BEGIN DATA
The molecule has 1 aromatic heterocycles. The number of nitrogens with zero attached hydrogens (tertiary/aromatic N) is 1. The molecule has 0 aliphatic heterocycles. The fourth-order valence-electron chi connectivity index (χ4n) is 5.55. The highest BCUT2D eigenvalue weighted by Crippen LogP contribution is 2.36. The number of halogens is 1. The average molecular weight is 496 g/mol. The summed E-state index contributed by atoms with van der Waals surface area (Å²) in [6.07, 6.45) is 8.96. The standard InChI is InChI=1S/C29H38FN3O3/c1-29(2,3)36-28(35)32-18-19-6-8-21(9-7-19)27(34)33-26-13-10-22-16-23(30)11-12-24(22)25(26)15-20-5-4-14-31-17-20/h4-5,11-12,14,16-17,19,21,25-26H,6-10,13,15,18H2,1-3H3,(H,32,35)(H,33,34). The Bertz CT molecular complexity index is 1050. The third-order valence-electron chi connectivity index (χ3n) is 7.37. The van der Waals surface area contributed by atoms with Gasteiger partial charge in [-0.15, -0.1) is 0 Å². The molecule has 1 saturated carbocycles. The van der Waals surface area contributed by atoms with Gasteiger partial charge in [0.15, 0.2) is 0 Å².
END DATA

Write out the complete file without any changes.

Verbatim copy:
The molecule has 1 aromatic heterocycles. The number of nitrogens with zero attached hydrogens (tertiary/aromatic N) is 1. The molecule has 0 aliphatic heterocycles. The fourth-order valence-electron chi connectivity index (χ4n) is 5.55. The highest BCUT2D eigenvalue weighted by Crippen LogP contribution is 2.36. The number of halogens is 1. The average molecular weight is 496 g/mol. The summed E-state index contributed by atoms with van der Waals surface area (Å²) in [6.07, 6.45) is 8.96. The standard InChI is InChI=1S/C29H38FN3O3/c1-29(2,3)36-28(35)32-18-19-6-8-21(9-7-19)27(34)33-26-13-10-22-16-23(30)11-12-24(22)25(26)15-20-5-4-14-31-17-20/h4-5,11-12,14,16-17,19,21,25-26H,6-10,13,15,18H2,1-3H3,(H,32,35)(H,33,34). The Bertz CT molecular complexity index is 1050. The third-order valence-electron chi connectivity index (χ3n) is 7.37. The van der Waals surface area contributed by atoms with Gasteiger partial charge in [-0.15, -0.1) is 0 Å². The molecule has 1 saturated carbocycles. The van der Waals surface area contributed by atoms with Gasteiger partial charge in [0.15, 0.2) is 0 Å².